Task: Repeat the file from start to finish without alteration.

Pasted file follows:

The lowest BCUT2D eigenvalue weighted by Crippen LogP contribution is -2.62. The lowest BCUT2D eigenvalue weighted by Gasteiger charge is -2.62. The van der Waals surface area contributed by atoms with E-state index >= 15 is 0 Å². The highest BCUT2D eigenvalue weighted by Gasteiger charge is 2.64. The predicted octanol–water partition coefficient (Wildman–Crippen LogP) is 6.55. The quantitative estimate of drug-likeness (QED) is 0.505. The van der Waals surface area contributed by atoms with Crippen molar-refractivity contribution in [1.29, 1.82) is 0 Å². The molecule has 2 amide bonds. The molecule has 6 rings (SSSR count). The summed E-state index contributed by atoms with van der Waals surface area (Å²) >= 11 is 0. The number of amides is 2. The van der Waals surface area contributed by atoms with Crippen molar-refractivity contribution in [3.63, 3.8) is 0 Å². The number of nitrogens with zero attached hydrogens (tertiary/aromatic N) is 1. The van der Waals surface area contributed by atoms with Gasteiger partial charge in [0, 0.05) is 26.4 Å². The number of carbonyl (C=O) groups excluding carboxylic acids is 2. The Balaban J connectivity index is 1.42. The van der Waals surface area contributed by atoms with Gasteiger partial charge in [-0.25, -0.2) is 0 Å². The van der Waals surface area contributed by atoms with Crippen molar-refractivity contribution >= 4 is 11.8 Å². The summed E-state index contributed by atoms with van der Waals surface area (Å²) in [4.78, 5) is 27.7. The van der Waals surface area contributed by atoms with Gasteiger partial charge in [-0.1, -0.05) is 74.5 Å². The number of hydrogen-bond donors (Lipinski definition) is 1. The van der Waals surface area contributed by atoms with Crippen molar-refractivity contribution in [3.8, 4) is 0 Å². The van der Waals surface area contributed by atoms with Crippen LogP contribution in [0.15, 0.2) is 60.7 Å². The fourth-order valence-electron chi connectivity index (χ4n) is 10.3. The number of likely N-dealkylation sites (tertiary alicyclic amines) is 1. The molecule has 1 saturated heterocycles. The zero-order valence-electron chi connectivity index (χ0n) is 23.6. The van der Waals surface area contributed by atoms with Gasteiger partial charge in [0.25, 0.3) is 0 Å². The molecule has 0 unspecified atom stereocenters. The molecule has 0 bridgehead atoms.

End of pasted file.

The lowest BCUT2D eigenvalue weighted by Crippen LogP contribution is -2.62. The lowest BCUT2D eigenvalue weighted by Gasteiger charge is -2.62. The van der Waals surface area contributed by atoms with E-state index >= 15 is 0 Å². The highest BCUT2D eigenvalue weighted by Gasteiger charge is 2.64. The predicted octanol–water partition coefficient (Wildman–Crippen LogP) is 6.55. The quantitative estimate of drug-likeness (QED) is 0.505. The van der Waals surface area contributed by atoms with Crippen molar-refractivity contribution in [1.29, 1.82) is 0 Å². The molecule has 2 amide bonds. The molecule has 6 rings (SSSR count). The summed E-state index contributed by atoms with van der Waals surface area (Å²) >= 11 is 0. The number of amides is 2. The van der Waals surface area contributed by atoms with Crippen molar-refractivity contribution in [3.63, 3.8) is 0 Å². The number of nitrogens with zero attached hydrogens (tertiary/aromatic N) is 1. The van der Waals surface area contributed by atoms with Gasteiger partial charge in [0, 0.05) is 26.4 Å². The number of carbonyl (C=O) groups excluding carboxylic acids is 2. The Balaban J connectivity index is 1.42. The van der Waals surface area contributed by atoms with Gasteiger partial charge in [-0.25, -0.2) is 0 Å². The van der Waals surface area contributed by atoms with Crippen molar-refractivity contribution >= 4 is 11.8 Å². The summed E-state index contributed by atoms with van der Waals surface area (Å²) in [4.78, 5) is 27.7. The van der Waals surface area contributed by atoms with Gasteiger partial charge in [-0.1, -0.05) is 74.5 Å². The number of hydrogen-bond donors (Lipinski definition) is 1. The van der Waals surface area contributed by atoms with Crippen molar-refractivity contribution in [3.8, 4) is 0 Å². The van der Waals surface area contributed by atoms with Crippen LogP contribution in [0.15, 0.2) is 60.7 Å². The fourth-order valence-electron chi connectivity index (χ4n) is 10.3. The number of likely N-dealkylation sites (tertiary alicyclic amines) is 1. The molecule has 1 saturated heterocycles. The zero-order valence-electron chi connectivity index (χ0n) is 23.6. The van der Waals surface area contributed by atoms with Gasteiger partial charge in [0.25, 0.3) is 0 Å². The molecule has 0 unspecified atom stereocenters. The molecule has 0 bridgehead atoms.